About this Research Topic
Numerous studies have reported age-related differences for emotional information. For example, when, compared to younger adults, older adults reveal a relative preference in attention and memory for positive over negative information. One explanation places emphasis on an emotion processing preference in older adults that reflects their socioemotional self-relevant goals.
Based on evidence from behavioral and neuroscientific research, researchers have realized that it is necessary to propose a new conceptual framework to describe the relationship between cognition and emotion.
Given the growing body of research focused on the interaction between emotions and cognition, our purpose is to provide a picture of the state of the art of the interaction between aging, cognition and emotions.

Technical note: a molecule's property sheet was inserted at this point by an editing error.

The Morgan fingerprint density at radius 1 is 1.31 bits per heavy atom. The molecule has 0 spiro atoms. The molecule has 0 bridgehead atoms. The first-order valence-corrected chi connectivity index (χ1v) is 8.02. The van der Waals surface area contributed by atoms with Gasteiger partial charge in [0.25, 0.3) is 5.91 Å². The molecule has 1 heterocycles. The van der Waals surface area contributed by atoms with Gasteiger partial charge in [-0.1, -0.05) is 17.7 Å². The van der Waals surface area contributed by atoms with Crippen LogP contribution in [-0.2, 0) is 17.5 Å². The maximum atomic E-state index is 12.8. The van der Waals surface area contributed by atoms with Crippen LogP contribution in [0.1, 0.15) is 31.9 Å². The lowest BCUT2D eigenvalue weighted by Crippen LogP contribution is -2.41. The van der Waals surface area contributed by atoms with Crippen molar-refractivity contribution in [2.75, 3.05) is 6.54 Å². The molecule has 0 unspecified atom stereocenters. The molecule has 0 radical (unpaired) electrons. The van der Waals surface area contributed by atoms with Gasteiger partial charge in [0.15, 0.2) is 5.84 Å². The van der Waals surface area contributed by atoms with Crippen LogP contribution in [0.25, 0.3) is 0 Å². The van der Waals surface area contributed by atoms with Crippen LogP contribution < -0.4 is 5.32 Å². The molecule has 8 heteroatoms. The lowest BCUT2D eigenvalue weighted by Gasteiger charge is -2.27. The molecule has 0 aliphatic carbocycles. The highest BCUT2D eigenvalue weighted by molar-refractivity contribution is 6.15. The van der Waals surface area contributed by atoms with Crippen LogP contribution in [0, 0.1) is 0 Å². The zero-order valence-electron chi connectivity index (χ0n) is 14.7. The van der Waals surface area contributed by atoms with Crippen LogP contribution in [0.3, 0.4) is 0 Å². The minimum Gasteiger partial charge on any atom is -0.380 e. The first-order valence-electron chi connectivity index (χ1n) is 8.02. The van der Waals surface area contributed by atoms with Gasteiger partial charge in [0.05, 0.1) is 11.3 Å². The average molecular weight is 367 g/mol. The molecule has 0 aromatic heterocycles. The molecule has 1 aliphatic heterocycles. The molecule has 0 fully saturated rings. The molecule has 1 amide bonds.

Suggested contributions are welcomed that include empirical studies, focused reviews, theoretical and modeling proposals, and studies on the biological underpinnings of these phenomena. Studies that attempt to explain the functional role of emotions suggesting new hypotheses and directions are also welcome. We are open to empirical work (from psychophysics, perceptual science, behavioral and cognitive neuroscience, brain theory, etc.) conforming to rigorous methodological and statistical standards that help to advance understanding on the mechanisms and the role of emotions in the lifespan.
Keywords: cognition, aging, emotion, lifespan, positivity effect, perception, memory, attention
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